The GetCapStyle menu item click event handler code is given in Listing 9.4. We create a pen and set the dash cap styles using the DashCap property of the Pen object.

Listing 9.4 Getting dash caps

private void LineDashCap_Click(object sender,
 System.EventArgs e)
{
 Graphics g = this.CreateGraphics();
 g.Clear(this.BackColor);
 // Create a pen
 Pen blackPen = new Pen(Color.Black, 10);
 // Set DashCap styles
 blackPen.DashStyle = DashStyle.DashDotDot;
 blackPen.DashPattern = new float[]{10};
 blackPen.DashCap = DashCap.Triangle;
 g.DrawLine(blackPen, 20, 10, 500, 10);
 blackPen.DashCap = DashCap.Flat;
 g.DrawLine(blackPen, 20, 30, 500, 30);
 blackPen.DashCap = DashCap.Round;
 g.DrawLine(blackPen, 20, 50, 500, 50);
 // Dispose of objects
 blackPen.Dispose();
 g.Dispose();
}

Figure 9.6 shows the output from Listing 9.4. The lines have different dash caps: triangular, flat, and round, respectively.

Figure 9.6. Getting line dash caps

graphics/09fig06.jpg

9.1.4 Drawing Other Objects with Line Caps and Styles

So far we have applied line caps and line styles only to lines, but these effects can also be applied to other objects, including curves, rectangles, and ellipses. However, some of these objects impose limitations. For example, rectangles, ellipses, and closed curves do not have starting and ending caps, so the StartCap and EndCap properties of a pen will not affect them.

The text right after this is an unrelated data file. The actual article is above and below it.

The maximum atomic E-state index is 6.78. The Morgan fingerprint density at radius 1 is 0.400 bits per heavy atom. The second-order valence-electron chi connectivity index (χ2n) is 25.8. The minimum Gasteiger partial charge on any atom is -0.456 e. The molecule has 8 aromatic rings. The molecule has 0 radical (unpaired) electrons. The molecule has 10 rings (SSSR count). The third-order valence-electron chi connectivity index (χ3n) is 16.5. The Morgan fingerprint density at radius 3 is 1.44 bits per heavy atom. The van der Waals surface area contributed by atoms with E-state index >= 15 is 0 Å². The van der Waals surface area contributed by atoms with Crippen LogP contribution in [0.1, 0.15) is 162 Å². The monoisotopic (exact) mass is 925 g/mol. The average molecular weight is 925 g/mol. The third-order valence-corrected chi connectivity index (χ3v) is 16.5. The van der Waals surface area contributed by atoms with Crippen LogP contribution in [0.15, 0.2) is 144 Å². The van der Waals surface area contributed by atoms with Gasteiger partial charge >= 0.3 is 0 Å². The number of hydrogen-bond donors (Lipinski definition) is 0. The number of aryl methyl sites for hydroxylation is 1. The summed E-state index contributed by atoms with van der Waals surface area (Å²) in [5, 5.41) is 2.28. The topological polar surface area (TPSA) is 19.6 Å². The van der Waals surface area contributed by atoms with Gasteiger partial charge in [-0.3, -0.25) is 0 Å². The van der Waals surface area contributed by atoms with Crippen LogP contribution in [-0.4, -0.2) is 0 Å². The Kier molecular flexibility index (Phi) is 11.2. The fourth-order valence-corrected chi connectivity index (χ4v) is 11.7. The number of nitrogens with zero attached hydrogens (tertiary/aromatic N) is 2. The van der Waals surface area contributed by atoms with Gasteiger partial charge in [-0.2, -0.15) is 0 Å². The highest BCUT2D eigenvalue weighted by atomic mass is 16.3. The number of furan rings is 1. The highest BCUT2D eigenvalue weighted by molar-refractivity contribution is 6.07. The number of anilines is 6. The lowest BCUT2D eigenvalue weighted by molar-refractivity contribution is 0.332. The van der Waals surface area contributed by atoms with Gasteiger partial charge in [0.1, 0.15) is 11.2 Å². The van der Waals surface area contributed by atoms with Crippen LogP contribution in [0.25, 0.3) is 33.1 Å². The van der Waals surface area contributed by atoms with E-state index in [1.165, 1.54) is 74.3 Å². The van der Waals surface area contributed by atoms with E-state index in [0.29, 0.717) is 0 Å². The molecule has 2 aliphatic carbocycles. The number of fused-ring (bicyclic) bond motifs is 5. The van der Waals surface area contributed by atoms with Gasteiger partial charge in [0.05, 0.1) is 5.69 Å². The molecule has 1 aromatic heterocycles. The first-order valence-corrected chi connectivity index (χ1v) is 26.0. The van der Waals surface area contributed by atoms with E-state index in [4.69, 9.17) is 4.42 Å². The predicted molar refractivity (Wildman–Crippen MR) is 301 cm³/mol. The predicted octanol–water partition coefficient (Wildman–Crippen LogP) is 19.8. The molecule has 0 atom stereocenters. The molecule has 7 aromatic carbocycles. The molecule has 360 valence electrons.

Let's add one more menu item to MainMenu, called OtherObjects. The code for its menu item click event handler is given in Listing 9.5. We create three pens with different colors and widths; set their line cap, dash style, and dash cap properties; and draw a rectangle, an ellipse, and a curve.

Listing 9.5 Drawing other objects using line caps, dash styles, and dash caps

private void OtherObjects_Click(object sender,